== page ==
To say that the current crop of Nigerian musicians are loved around the world would be stating the obvious. In many cities outside Africa, you will find the music of the acclaimed, Grammy-nominated “African Giant” Burna Boy, and the likes of Wizkid, Davido, Tiwa Savage, Yemi Alade and Teni The Entertainer on a lot of people’s playlists. From Barack and Michelle Obama to Beyoncé, Jay Z, Rihanna, Idris Elba and Will Smith, the love for and of Nigerian music, particularly the Afrobeats genre is spreading like wildfire across the globe.
It’s not just American celebrities that love the music. You will find regular folks of different nationalities posting videos on the Internet of them singing along to their favourite Nigerian artists’ songs. The love is also strong at home and you will likely see indigenous fans in the comments section of their top Naija artistes’ social media platforms professing their love. There is plenty of love to go around though but it is not easy for emerging acts to get some of the adulation that the more established stars get. These days the listening ears of the Nigerian populace has been suffused with good music and so it is only the deserving acts that are able to organically cultivate a following. Notable among the emerging “new school” acts are the likes of Johnny Drille, Tolani, Ric Hassani and Ladipoe. Their sound is unique and doesn’t quite fit into the “Afrobeats” box that a lot of new music acts are struggling to fit their music into. From among the lot, the singer and songwriter Tolani is particularly outstanding.
Tolani is clearly a gifted musician and she has polished her preternatural gift over the years. She first broke into the Nigerian music scene in 2017 and if you have never heard her music before, your ears are missing out on an aural delight. It’s not for nothing that her YouTube channel has racked up over 2 million views and has over 10,000 subscribers. The world is taking notice. The globally renowned news station CNN heard the buzz about her and recently featured her on their “Inside Africa” program. President Donald Trump of the United States of America may consider CNN to be bearers of fake news but even he is likely to appreciate them for shining the spotlight on the young, black, gifted songstress.
Since that CNN Inside Africa feature, there have been many more visits to her social media platforms. New arrivals will find that they are several months behind the others who found her music early. Nonetheless, they are welcome to join her bandwagon although to be honest, it is more a spacecraft than a bandwagon. Her music transports listeners across time and leaves imprints in their soul that linger long after they are done listening to her songs. Her grateful fans reciprocate by leaving her adoring accolades, each one well deserved.
Says Nagy Agnes on YouTube of Tolani’s music:
“Evergreen sound. These kinds of hits should be played on the radio.”
In agreement, another fan of hers on YouTube named AbdulHamid Adiamoh had this to say:
“Okay, so this much is clear! Tolani is outstanding! She’s the real musician! This is pure class! Sheer excellence!”
Yet another gushed over her:
“Tolani, you made me cry, a grown man like me. All I want is your recognition as the best. If I was a God, I would have waved my scepter and sent forth the angels of lights to announce your coming and give you your crown! Don’t relent! I believe in you! You are the best!”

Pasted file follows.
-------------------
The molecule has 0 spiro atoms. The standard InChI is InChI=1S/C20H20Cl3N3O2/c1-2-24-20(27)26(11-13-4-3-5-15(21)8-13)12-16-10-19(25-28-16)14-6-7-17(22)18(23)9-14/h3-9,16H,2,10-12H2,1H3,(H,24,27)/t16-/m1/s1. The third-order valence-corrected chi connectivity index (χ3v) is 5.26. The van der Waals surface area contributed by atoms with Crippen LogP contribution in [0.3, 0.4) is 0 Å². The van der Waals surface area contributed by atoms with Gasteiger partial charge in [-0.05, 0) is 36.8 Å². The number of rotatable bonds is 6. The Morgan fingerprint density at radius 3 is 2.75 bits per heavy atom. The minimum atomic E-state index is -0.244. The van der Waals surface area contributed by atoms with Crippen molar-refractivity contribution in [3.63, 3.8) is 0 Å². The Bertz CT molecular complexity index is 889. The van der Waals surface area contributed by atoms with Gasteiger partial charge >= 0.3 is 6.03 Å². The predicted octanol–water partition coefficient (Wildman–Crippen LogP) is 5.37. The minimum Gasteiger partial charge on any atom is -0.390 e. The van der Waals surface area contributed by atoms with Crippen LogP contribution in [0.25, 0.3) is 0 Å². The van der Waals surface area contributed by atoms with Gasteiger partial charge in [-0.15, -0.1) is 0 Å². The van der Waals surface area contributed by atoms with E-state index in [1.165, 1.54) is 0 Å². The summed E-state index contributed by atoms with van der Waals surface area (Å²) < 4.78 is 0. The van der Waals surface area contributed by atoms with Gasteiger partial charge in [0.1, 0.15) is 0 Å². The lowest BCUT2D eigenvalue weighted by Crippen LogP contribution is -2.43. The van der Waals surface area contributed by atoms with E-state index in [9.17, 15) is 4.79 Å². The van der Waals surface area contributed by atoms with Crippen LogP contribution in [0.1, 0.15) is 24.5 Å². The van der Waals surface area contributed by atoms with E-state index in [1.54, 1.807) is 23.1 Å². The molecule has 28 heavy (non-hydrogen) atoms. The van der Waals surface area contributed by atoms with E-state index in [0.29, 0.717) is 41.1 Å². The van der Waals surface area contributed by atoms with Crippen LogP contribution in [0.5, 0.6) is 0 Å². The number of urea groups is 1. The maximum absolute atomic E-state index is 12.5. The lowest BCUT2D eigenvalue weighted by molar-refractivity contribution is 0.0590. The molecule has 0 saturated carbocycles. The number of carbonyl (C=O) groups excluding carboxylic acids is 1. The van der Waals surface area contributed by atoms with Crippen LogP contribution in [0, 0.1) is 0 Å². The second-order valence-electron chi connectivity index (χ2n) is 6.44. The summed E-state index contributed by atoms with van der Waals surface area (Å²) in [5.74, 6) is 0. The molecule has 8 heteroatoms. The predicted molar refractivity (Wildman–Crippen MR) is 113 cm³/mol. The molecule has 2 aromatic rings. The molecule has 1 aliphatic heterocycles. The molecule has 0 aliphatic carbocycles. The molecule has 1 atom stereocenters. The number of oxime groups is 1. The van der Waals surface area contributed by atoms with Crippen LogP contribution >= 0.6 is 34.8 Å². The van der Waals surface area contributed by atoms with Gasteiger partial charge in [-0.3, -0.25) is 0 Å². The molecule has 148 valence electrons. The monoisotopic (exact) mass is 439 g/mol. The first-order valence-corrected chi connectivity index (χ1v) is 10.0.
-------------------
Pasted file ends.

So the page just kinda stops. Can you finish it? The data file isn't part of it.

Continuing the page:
Tolani has masterfully drawn her fans in, first serving them with the kind of music they were used to and then introducing them to her truest expressions. Check her progression from “Tenderoni” on which she featured Afrobeats rapper Skales, to “Liar” and then “Ba Mi Lo” on which she collaborated with Reekado Banks. Her fans seem to favour her song “Maybe Baby” even though it has a distinct sound from the Afrobeats trend. Born into a family where an eclectic array of music was played and where her musical talent was encouraged, evidently she is doing well. It takes a special kind of grace to combine her innate talent with sound tutelage in Music and Master Performance from the Tech Music School in London, as well as having a Bachelors and a Masters degree in Psychology from the prestigious University of St. Andrews in Scotland.
Oh yes, Tolani is the daughter of the super-rich Nigerian business mogul, billionaire and philanthropist Femi Otedola and by extension her illustrious pedigree extends to being the granddaughter of one time Lagos State governor, Sir Michael Otedola. Yet she has no false airs nor conceit about her. The ebony skinned beauty is as gracious as gracious can be, perhaps taking after her father in that regard. Her father clearly loves her and is tremendously proud of her. The glee with which he celebrated her CNN feature on his Instagram page speaks of an unfeigned love that undoubtedly propels her to greater heights.
As the new school acts in Nigeria’s music scene make their charge towards global dominance, the class act that Tolani is will clearly be one to look out for. As she rightly stated in her appearance on CNN, “It’s a good time to be a Nigerian creative. People are excited by the art, fashion, music, film that’s coming out of Nigeria. It feels like part of a movement in this day and age to be a Nigerian creative.” Her modesty aside, she isn’t just part of the movement, she is one of those leading the charge. You would do well to begin the rush to get her music and to be her fan before the rush becomes a stampede. As those street hawkers who sell CDs in Lagos traffic jams would put it, “Grab your Cuppy… Sorry, grab your copy now!”